In only his second NBA season, Mikan won his second championship following the first one he captured in his rookie campaign. The superstar center posted 27.4 PPG in the regular season, averaging 40.7% from the field and 77.9% from the free-throw line. The big man was once again effective at getting shots up, averaging 23.5 field goal attempts and 10.7 free-throw attempts. There was simply no answer for the big man once he had the ball in the paint, and he was often fouled to prevent him from getting any look he wanted.

In the postseason, Mikan averaged 31.3 PPG as he led the Lakers again to the Finals. Led by the big man, the Lakers swept all competition under the NBA Finals once they ran into the Syracuse Nationals. Mikan averaged 32.2 PPG to lead all players in the series and also led in win shares. Thanks to the big man’s presence in the paint, the Lakers won in 6 games and that gave Mikan his second championship. Mikan became the first player to ever win a scoring title in the regular season and also win a championship on at least two occasions.


1970-71 NBA Season

Kareem Abdul-Jabbar - 31.7 PPG

Kareem Abdul-Jabbar

Achievements And Awards: NBA Champion, Finals MVP, MVP, All-NBA First Team Selection, All-Defensive Second Team Selection, All-Star, Scoring Champion

In arguably the greatest and most spectacular sophomore season in NBA history, Kareem Abdul-Jabbar won the scoring title, Finals MVP, and NBA championship in only his second NBA season. The center was spectacular in the regular season, posting 31.7 PPG and 16.0 RPG to win his first scoring title and first MVP award. He took his game to another level by delivering on the biggest stage of them all at just 23 years old in the 1971 Finals.

Against a talented Baltimore Bullets side led by Jack Marin and Earl “The Pearl” Monroe, Kareem proved to be the difference maker as he dominated the paint. The superstar center posted 27.0 PPG, 18.5 RPG, and 2.8 APG in 42.0 MPG while shooting 60.5% from the field. He completed a season filled with incredible achievements including a place in the All-NBA and All-Defensive Team selections. The 1970-71 season might be Kareem’s greatest season ever in terms of the magnitude of achievements earned.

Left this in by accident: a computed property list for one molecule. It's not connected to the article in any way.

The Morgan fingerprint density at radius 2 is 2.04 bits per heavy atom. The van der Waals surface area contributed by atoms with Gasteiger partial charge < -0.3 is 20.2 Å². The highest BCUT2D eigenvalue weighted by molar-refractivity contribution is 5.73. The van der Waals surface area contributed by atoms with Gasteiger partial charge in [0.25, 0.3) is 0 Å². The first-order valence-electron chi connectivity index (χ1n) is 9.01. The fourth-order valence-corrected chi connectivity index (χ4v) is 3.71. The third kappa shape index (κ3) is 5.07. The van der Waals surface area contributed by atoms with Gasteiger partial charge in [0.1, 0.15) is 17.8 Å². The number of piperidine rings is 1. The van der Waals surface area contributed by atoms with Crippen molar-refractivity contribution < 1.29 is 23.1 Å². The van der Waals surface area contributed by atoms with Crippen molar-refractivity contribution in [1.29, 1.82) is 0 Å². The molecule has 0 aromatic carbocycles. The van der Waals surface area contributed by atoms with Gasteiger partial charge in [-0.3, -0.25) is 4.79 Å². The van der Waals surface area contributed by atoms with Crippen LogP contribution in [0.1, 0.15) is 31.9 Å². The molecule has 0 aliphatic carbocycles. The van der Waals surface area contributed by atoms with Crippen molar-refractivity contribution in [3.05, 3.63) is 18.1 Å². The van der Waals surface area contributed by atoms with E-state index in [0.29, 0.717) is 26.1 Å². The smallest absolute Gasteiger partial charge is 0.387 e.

1990-91 NBA Season

Michael Jordan - 31.5 PPG

Achievements And Awards: NBA Champion, Finals MVP, MVP, All-NBA First Team Selection, All-Defensive First Team Selection, All-Star, Scoring Champion

While his 1988 season captures the most attention thanks to the Defensive Player of the Year achievement, Jordan’s 1991 season might be the most significant considering he finally got over the hump against the “Bad Boy” Detroit Pistons and went on to win his first NBA championship. Of course, that was not the only accolade the shooting guard earned. The legendary Bulls guard accomplished everything in the NBA season, from the scoring title to the MVP award to yet another All-NBA and All-Defensive Team selection.

But Michael Jordan finally made his name in the NBA Finals, dropping 31.2 PPG in the Finals series against Magic Johnson and the Los Angeles Lakers, although it ended completely in the Bulls’ favor. By far the most dominant scorer, Jordan took over his first successful Finals series by taking over game after game. His first Finals appearance proved that the shooting guard was here to stay, and there was simply no other star on his level during the regular season and especially in the postseason.


1991-92 NBA Season

Michael Jordan - 30.1 PPG

Achievements And Awards: NBA Champion, Finals MVP, MVP, All-NBA First Team Selection, All-Defensive First Team Selection, All-Star, Scoring Champion